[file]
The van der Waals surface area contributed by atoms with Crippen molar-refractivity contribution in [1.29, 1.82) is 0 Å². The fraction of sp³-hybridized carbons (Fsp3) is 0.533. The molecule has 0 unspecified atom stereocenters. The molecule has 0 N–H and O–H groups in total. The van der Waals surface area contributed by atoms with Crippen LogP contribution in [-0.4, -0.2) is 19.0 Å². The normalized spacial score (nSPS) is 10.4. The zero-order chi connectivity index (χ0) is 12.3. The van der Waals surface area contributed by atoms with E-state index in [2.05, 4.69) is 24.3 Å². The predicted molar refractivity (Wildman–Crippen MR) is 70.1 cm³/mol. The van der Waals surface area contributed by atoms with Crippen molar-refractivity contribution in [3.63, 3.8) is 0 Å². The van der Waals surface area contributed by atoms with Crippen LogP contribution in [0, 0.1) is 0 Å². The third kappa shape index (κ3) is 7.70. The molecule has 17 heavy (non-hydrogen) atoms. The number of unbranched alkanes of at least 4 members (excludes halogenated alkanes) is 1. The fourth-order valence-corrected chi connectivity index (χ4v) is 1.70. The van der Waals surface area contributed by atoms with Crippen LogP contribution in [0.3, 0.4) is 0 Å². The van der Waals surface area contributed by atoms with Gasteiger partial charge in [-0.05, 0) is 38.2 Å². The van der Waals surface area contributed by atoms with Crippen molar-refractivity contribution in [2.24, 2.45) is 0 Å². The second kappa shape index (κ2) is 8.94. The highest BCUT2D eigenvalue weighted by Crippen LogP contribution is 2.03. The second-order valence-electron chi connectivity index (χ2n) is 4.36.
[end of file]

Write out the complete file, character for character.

The van der Waals surface area contributed by atoms with Crippen molar-refractivity contribution in [1.29, 1.82) is 0 Å². The fraction of sp³-hybridized carbons (Fsp3) is 0.533. The molecule has 0 unspecified atom stereocenters. The molecule has 0 N–H and O–H groups in total. The van der Waals surface area contributed by atoms with Crippen LogP contribution in [-0.4, -0.2) is 19.0 Å². The normalized spacial score (nSPS) is 10.4. The zero-order chi connectivity index (χ0) is 12.3. The van der Waals surface area contributed by atoms with E-state index in [2.05, 4.69) is 24.3 Å². The predicted molar refractivity (Wildman–Crippen MR) is 70.1 cm³/mol. The van der Waals surface area contributed by atoms with Crippen molar-refractivity contribution in [3.63, 3.8) is 0 Å². The van der Waals surface area contributed by atoms with Crippen LogP contribution in [0, 0.1) is 0 Å². The third kappa shape index (κ3) is 7.70. The molecule has 17 heavy (non-hydrogen) atoms. The number of unbranched alkanes of at least 4 members (excludes halogenated alkanes) is 1. The fourth-order valence-corrected chi connectivity index (χ4v) is 1.70. The van der Waals surface area contributed by atoms with Crippen LogP contribution in [0.3, 0.4) is 0 Å². The van der Waals surface area contributed by atoms with Gasteiger partial charge in [-0.05, 0) is 38.2 Å². The van der Waals surface area contributed by atoms with Crippen molar-refractivity contribution in [2.24, 2.45) is 0 Å². The second kappa shape index (κ2) is 8.94. The highest BCUT2D eigenvalue weighted by Crippen LogP contribution is 2.03. The second-order valence-electron chi connectivity index (χ2n) is 4.36.